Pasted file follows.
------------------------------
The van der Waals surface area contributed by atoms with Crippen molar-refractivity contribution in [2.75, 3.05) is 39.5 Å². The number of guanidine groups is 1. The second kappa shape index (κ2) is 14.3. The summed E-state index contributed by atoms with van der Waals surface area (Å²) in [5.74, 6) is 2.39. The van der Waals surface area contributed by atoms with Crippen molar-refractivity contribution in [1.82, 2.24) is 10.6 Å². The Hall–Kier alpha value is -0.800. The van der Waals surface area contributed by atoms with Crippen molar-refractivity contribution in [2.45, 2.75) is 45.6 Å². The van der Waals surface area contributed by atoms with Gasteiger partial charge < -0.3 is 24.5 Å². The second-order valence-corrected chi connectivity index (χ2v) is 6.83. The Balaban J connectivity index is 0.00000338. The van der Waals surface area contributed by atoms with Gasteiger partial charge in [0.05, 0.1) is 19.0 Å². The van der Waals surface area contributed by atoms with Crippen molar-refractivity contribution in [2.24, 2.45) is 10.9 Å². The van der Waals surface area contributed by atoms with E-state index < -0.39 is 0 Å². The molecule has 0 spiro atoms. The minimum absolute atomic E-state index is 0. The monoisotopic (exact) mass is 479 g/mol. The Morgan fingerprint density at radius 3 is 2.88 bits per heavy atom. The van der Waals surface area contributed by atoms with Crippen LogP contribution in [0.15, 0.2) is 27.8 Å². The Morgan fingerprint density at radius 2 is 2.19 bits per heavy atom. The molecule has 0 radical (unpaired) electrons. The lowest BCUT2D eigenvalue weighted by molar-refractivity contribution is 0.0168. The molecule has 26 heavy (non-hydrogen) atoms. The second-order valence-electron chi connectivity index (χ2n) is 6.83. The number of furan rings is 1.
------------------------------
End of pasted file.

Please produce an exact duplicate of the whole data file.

The van der Waals surface area contributed by atoms with Crippen molar-refractivity contribution in [2.75, 3.05) is 39.5 Å². The number of guanidine groups is 1. The second kappa shape index (κ2) is 14.3. The summed E-state index contributed by atoms with van der Waals surface area (Å²) in [5.74, 6) is 2.39. The van der Waals surface area contributed by atoms with Crippen molar-refractivity contribution in [1.82, 2.24) is 10.6 Å². The Hall–Kier alpha value is -0.800. The van der Waals surface area contributed by atoms with Crippen molar-refractivity contribution in [2.45, 2.75) is 45.6 Å². The van der Waals surface area contributed by atoms with Gasteiger partial charge < -0.3 is 24.5 Å². The second-order valence-corrected chi connectivity index (χ2v) is 6.83. The Balaban J connectivity index is 0.00000338. The van der Waals surface area contributed by atoms with Gasteiger partial charge in [0.05, 0.1) is 19.0 Å². The van der Waals surface area contributed by atoms with Crippen molar-refractivity contribution in [2.24, 2.45) is 10.9 Å². The van der Waals surface area contributed by atoms with E-state index < -0.39 is 0 Å². The molecule has 0 spiro atoms. The minimum absolute atomic E-state index is 0. The monoisotopic (exact) mass is 479 g/mol. The Morgan fingerprint density at radius 3 is 2.88 bits per heavy atom. The van der Waals surface area contributed by atoms with Crippen LogP contribution in [0.15, 0.2) is 27.8 Å². The Morgan fingerprint density at radius 2 is 2.19 bits per heavy atom. The molecule has 0 radical (unpaired) electrons. The lowest BCUT2D eigenvalue weighted by molar-refractivity contribution is 0.0168. The molecule has 26 heavy (non-hydrogen) atoms. The second-order valence-electron chi connectivity index (χ2n) is 6.83. The number of furan rings is 1.